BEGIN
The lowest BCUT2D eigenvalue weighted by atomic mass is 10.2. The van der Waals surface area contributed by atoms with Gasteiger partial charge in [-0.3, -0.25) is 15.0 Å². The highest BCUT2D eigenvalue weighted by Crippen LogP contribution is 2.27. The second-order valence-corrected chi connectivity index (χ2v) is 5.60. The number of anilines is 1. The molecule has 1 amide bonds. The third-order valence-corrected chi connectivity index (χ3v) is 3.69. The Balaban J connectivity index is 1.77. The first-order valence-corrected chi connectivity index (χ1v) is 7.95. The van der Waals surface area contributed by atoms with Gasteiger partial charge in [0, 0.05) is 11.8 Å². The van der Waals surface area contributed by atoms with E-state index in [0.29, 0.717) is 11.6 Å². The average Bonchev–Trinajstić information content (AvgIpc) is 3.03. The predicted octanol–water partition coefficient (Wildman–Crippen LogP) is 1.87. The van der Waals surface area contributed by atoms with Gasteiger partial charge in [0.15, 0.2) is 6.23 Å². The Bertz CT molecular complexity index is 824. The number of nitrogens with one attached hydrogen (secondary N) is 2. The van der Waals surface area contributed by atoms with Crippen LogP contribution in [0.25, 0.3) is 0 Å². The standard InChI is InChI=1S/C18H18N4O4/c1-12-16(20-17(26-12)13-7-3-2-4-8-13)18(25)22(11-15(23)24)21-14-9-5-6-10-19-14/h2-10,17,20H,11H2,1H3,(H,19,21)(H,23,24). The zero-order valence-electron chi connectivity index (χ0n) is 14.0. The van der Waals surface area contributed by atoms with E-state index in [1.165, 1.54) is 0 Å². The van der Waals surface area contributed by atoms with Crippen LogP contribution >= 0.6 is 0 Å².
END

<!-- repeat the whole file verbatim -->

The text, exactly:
The lowest BCUT2D eigenvalue weighted by atomic mass is 10.2. The van der Waals surface area contributed by atoms with Gasteiger partial charge in [-0.3, -0.25) is 15.0 Å². The highest BCUT2D eigenvalue weighted by Crippen LogP contribution is 2.27. The second-order valence-corrected chi connectivity index (χ2v) is 5.60. The number of anilines is 1. The molecule has 1 amide bonds. The third-order valence-corrected chi connectivity index (χ3v) is 3.69. The Balaban J connectivity index is 1.77. The first-order valence-corrected chi connectivity index (χ1v) is 7.95. The van der Waals surface area contributed by atoms with Gasteiger partial charge in [0, 0.05) is 11.8 Å². The van der Waals surface area contributed by atoms with E-state index in [0.29, 0.717) is 11.6 Å². The average Bonchev–Trinajstić information content (AvgIpc) is 3.03. The predicted octanol–water partition coefficient (Wildman–Crippen LogP) is 1.87. The van der Waals surface area contributed by atoms with Gasteiger partial charge in [0.15, 0.2) is 6.23 Å². The Bertz CT molecular complexity index is 824. The number of nitrogens with one attached hydrogen (secondary N) is 2. The van der Waals surface area contributed by atoms with Crippen LogP contribution in [0.25, 0.3) is 0 Å². The standard InChI is InChI=1S/C18H18N4O4/c1-12-16(20-17(26-12)13-7-3-2-4-8-13)18(25)22(11-15(23)24)21-14-9-5-6-10-19-14/h2-10,17,20H,11H2,1H3,(H,19,21)(H,23,24). The zero-order valence-electron chi connectivity index (χ0n) is 14.0. The van der Waals surface area contributed by atoms with E-state index in [1.165, 1.54) is 0 Å². The van der Waals surface area contributed by atoms with Crippen LogP contribution >= 0.6 is 0 Å².